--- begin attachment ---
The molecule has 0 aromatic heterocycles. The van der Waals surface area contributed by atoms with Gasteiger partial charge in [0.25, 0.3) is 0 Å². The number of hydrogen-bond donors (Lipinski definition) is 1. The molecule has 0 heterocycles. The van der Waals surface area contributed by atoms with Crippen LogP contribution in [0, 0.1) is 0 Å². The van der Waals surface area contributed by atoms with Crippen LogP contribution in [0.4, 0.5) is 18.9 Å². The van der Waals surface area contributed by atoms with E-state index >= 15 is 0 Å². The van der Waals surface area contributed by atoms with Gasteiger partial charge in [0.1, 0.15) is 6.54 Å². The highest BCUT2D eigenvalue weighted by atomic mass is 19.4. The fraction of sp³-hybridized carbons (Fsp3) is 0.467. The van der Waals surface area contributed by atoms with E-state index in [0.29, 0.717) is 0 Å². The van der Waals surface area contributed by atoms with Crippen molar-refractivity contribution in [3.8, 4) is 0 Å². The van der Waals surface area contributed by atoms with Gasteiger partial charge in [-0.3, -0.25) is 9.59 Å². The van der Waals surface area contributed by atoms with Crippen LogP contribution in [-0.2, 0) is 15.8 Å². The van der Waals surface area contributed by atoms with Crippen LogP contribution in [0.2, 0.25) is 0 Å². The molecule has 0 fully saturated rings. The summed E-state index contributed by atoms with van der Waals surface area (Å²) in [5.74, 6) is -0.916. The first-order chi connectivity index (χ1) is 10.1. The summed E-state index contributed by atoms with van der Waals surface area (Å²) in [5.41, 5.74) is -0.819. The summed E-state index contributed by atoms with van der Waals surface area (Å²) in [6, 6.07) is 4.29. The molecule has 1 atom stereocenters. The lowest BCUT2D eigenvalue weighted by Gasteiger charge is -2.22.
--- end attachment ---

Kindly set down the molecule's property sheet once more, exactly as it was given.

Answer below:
The molecule has 0 aromatic heterocycles. The van der Waals surface area contributed by atoms with Gasteiger partial charge in [0.25, 0.3) is 0 Å². The number of hydrogen-bond donors (Lipinski definition) is 1. The molecule has 0 heterocycles. The van der Waals surface area contributed by atoms with Crippen LogP contribution in [0, 0.1) is 0 Å². The van der Waals surface area contributed by atoms with Crippen LogP contribution in [0.4, 0.5) is 18.9 Å². The van der Waals surface area contributed by atoms with E-state index >= 15 is 0 Å². The van der Waals surface area contributed by atoms with Gasteiger partial charge in [0.1, 0.15) is 6.54 Å². The highest BCUT2D eigenvalue weighted by atomic mass is 19.4. The fraction of sp³-hybridized carbons (Fsp3) is 0.467. The van der Waals surface area contributed by atoms with E-state index in [0.29, 0.717) is 0 Å². The van der Waals surface area contributed by atoms with Crippen molar-refractivity contribution in [3.8, 4) is 0 Å². The van der Waals surface area contributed by atoms with Gasteiger partial charge in [-0.3, -0.25) is 9.59 Å². The van der Waals surface area contributed by atoms with Crippen LogP contribution in [-0.2, 0) is 15.8 Å². The van der Waals surface area contributed by atoms with Crippen LogP contribution in [0.2, 0.25) is 0 Å². The molecule has 0 fully saturated rings. The summed E-state index contributed by atoms with van der Waals surface area (Å²) in [5.74, 6) is -0.916. The first-order chi connectivity index (χ1) is 10.1. The summed E-state index contributed by atoms with van der Waals surface area (Å²) in [5.41, 5.74) is -0.819. The summed E-state index contributed by atoms with van der Waals surface area (Å²) in [6, 6.07) is 4.29. The molecule has 1 atom stereocenters. The lowest BCUT2D eigenvalue weighted by Gasteiger charge is -2.22.